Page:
Adam’s latest “The Championship Corner” column.
With the vast riches of the Premier League now more alluring than ever, few have tried harder to jump up from the second tier than Derby County.
Since Steve McClaren directed them to a heart-breaking play-off final defeat to QPR in 2014, Mel Morris, the co-founder of the tech company that makes games such as the hugely popular Candy Crush, has taken over and injected over £40 million in a bid to reach the top-flight.
Paul Clement, assistant to Carlo Ancelotti at PSG and Real Madrid, spent near to £30 million as he took over in 2015 but only made it to February as Morris lamented a failure to recognise a “Derby way”.
Morris said promotion was not on the priority list but the fact he allowed Clement to break the club’s transfer record twice in one summer suggested otherwise.
Fifth in the table but with their place in the play-offs under severe risk following a run of seven Championship games without a win meant Clement was replaced by academy director and former defender Darren Wassall.
Derby clung on to that fifth spot under Wassall but after more play-off misery, this time to Hull City in the semi-finals, Morris turned to the tried and tested in Nigel Pearson, bringing with him the experience of winning promotion with Leicester City before keeping them up the following season.
Pearson, of course, laid the groundwork to Leicester’s historic title triumph under his successor Claudio Ranieri but while the Foxes play their first ever Champions League game this week against Club Brugge, the 53 year old finds trouble already mounting at the iPro Stadium.
The Rams have lost their last three games and won just one of their opening seven.
Craig Forsyth’s late header in the 0-1 win at Preston North End remains the only goal they have scored so far this campaign.
Pearson has urged fans to stay positive after the flimsiness of their attack was once again in effect on Tuesday night, Ipswich Town taking advantage to come away from the east midlands with a 0-1 victory thanks to Luke Varney’s strike which squirmed under goalkeeper Scott Carson, always on-hand for an error.
“We have been mugged” Pearson said, “we were by far the better side, created chances throughout the game and come unstuck with one shot”.
His counterpart Mick McCarthy was in agreement.
The manager believes supporters are largely sticking with his team but boos were audible at the final whistle on Tuesday night as they have been on other occasions this season and Pearson will be aware, with Morris’ lack of patience already accounting for Clement, fortunes will have to improve soon.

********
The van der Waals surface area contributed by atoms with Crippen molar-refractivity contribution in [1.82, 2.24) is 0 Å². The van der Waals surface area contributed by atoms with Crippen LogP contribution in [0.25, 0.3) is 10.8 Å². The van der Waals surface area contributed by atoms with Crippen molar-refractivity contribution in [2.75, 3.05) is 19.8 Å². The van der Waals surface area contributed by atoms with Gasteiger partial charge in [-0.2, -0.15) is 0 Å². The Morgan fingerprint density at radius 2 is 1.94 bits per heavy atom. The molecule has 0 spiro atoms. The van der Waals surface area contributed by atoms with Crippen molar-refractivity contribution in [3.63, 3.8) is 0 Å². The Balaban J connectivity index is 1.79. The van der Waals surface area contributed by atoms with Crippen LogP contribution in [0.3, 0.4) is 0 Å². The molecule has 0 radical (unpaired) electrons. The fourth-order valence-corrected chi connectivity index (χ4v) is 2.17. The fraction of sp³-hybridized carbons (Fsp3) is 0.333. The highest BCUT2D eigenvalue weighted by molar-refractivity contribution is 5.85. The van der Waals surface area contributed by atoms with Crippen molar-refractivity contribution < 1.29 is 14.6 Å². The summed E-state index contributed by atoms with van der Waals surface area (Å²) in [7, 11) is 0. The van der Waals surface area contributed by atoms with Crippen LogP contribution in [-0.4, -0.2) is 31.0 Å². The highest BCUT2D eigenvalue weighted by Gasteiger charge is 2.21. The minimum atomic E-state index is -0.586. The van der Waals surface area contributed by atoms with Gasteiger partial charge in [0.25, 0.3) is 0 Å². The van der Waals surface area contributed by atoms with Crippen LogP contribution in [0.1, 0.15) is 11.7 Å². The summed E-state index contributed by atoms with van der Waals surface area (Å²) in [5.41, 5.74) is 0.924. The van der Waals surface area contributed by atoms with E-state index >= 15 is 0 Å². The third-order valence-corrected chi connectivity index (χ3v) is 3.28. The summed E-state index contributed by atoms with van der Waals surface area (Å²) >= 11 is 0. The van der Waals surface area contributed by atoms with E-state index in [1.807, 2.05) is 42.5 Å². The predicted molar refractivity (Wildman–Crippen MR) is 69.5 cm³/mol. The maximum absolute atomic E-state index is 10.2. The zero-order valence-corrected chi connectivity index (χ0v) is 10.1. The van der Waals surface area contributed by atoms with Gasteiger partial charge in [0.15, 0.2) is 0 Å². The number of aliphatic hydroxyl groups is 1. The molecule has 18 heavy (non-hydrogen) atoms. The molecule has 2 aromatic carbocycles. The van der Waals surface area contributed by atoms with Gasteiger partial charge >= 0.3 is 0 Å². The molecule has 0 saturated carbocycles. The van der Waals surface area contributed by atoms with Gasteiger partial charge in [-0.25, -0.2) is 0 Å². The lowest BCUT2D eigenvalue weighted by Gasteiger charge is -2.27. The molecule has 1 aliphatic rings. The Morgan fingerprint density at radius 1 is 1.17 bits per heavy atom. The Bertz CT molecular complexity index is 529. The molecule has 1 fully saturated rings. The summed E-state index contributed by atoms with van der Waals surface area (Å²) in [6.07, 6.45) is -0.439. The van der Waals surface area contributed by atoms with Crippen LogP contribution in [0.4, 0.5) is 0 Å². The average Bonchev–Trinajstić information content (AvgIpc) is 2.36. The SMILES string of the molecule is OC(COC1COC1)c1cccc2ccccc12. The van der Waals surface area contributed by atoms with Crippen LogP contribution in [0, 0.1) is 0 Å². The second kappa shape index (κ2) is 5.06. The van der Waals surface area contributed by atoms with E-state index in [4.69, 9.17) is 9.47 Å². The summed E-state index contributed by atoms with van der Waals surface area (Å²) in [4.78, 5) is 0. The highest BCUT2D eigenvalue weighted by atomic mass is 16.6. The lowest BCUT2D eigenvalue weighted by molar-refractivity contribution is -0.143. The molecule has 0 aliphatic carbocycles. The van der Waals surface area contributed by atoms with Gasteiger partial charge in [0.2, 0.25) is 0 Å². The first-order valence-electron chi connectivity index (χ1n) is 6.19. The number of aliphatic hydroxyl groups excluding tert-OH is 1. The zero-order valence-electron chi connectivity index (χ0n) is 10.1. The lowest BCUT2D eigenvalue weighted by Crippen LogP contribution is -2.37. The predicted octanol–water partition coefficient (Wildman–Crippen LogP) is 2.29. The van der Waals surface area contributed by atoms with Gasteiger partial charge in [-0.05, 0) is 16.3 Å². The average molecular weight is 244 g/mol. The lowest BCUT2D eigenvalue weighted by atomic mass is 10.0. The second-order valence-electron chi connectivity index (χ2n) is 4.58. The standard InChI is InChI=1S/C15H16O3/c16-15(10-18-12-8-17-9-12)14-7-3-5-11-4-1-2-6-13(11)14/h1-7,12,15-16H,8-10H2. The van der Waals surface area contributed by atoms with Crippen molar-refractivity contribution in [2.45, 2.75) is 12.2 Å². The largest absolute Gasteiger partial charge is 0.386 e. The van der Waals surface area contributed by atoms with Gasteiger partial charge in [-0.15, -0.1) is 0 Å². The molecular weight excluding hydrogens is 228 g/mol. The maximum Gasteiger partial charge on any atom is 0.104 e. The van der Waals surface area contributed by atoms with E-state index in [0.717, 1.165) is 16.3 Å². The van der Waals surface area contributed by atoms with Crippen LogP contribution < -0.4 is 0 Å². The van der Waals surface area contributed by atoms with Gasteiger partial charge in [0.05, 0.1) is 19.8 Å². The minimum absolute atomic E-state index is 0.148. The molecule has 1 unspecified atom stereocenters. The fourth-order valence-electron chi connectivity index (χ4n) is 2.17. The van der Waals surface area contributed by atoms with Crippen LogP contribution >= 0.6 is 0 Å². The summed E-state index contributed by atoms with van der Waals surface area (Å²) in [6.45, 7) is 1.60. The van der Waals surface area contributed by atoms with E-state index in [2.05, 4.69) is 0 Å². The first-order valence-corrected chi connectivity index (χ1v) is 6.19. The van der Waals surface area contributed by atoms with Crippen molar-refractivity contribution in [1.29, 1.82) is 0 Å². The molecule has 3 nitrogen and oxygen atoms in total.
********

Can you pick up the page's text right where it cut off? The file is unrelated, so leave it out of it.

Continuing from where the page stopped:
He is likely to point to the time needed to gel a squad that was refreshed late in the transfer window but having received Morris’ permission to again break the club’s transfer record on Matej Vydra, the chairman is entitled to expect a fast return on his investment.
The reluctant sale of Jeff Hendrick, a regular part of Derby’s midfield for the last six years, to Burnley is a blow while the decision to loan out Chris Martin, Derby’s top-scorer over the last three seasons, to league rivals Fulham is a head-scratcher.
Not least because the attackers Pearson has replaced him with, Ikechi Anya, James Wilson and Vydra, scored only 8 league goals between them last term.
Bar Martin’s contribution of 15, goals mostly came from midfield last season with Andreas Wiemann their next top-scoring striker with 4.
Pearson will have to hope for a similar effort from Johnny Russell, Tom Ince, Bradley Johnson and Jacob Butterfield, who combined for a total of 35 goals last term, but he may find that difficult as he attempts to install a more direct style.
Vydra and Anya both met a stern defence and an in-form Bartosz Bialkowski against Ipswich before Nick Blackman was sent on to force a superb stop from the Polish ‘keeper in injury time.
Darren Bent, sent on for the ineffective Wilson, and Will Hughes both wasted good chances as Derby’s attack appeared blunt in the absence of Martin.
The Rams have now hit registered 99 shots in their opening 7 games, bettered only by 4 teams in the Championship, but still only have that solitary Forsyth strike to show for it.
How long Morris is willing to put up with that as the “Derby way” is unclear but one can only speculate on the chilling effect the usually confrontational Pearson has had on his new players.
It wasn’t until after he departed Leicester that the likes of Riyadh Mahrez, Jamie Vardy, Danny Drinkwater and co. blossomed into title-winning forces, free from the shackles of Pearson’s rigidity.
The manager needs his team to score goals quickly for the doubts to stop, it must be hoped that he’s not the one burying his head in the sand.
Written by Adam Gray
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